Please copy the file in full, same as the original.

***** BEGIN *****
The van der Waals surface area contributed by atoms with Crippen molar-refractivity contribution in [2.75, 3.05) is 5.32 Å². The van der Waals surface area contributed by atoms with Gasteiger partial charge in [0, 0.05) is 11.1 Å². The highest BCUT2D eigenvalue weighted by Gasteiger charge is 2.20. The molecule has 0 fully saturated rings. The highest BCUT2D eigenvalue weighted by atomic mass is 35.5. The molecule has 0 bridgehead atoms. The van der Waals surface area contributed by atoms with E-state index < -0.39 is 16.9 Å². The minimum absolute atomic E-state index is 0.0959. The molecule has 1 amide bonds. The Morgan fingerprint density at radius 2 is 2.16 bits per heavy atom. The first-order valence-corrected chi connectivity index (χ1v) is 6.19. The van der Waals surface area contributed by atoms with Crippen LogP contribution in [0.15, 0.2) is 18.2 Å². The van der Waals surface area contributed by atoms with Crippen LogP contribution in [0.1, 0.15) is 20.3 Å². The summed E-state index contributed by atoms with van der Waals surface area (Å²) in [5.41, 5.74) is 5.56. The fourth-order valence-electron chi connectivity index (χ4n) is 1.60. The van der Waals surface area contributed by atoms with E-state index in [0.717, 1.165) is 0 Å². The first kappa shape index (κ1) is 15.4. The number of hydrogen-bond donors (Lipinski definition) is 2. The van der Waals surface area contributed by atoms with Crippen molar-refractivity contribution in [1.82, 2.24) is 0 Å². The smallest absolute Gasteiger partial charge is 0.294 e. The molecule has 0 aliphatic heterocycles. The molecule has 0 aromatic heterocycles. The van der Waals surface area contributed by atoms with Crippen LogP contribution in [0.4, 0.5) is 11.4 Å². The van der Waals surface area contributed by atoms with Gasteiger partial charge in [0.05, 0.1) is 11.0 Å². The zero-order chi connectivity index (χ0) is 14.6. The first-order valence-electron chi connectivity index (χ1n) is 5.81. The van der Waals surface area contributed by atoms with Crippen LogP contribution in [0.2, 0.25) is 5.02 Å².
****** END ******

The van der Waals surface area contributed by atoms with Crippen molar-refractivity contribution in [2.75, 3.05) is 5.32 Å². The van der Waals surface area contributed by atoms with Gasteiger partial charge in [0, 0.05) is 11.1 Å². The highest BCUT2D eigenvalue weighted by Gasteiger charge is 2.20. The molecule has 0 fully saturated rings. The highest BCUT2D eigenvalue weighted by atomic mass is 35.5. The molecule has 0 bridgehead atoms. The van der Waals surface area contributed by atoms with E-state index < -0.39 is 16.9 Å². The minimum absolute atomic E-state index is 0.0959. The molecule has 1 amide bonds. The Morgan fingerprint density at radius 2 is 2.16 bits per heavy atom. The first-order valence-corrected chi connectivity index (χ1v) is 6.19. The van der Waals surface area contributed by atoms with Crippen LogP contribution in [0.15, 0.2) is 18.2 Å². The van der Waals surface area contributed by atoms with Crippen LogP contribution in [0.1, 0.15) is 20.3 Å². The summed E-state index contributed by atoms with van der Waals surface area (Å²) in [5.41, 5.74) is 5.56. The fourth-order valence-electron chi connectivity index (χ4n) is 1.60. The van der Waals surface area contributed by atoms with E-state index in [0.717, 1.165) is 0 Å². The first kappa shape index (κ1) is 15.4. The number of hydrogen-bond donors (Lipinski definition) is 2. The van der Waals surface area contributed by atoms with Crippen molar-refractivity contribution in [1.82, 2.24) is 0 Å². The smallest absolute Gasteiger partial charge is 0.294 e. The molecule has 0 aliphatic heterocycles. The molecule has 0 aromatic heterocycles. The van der Waals surface area contributed by atoms with Crippen LogP contribution in [0.4, 0.5) is 11.4 Å². The van der Waals surface area contributed by atoms with Gasteiger partial charge in [0.05, 0.1) is 11.0 Å². The zero-order chi connectivity index (χ0) is 14.6. The first-order valence-electron chi connectivity index (χ1n) is 5.81. The van der Waals surface area contributed by atoms with Crippen LogP contribution in [0.2, 0.25) is 5.02 Å².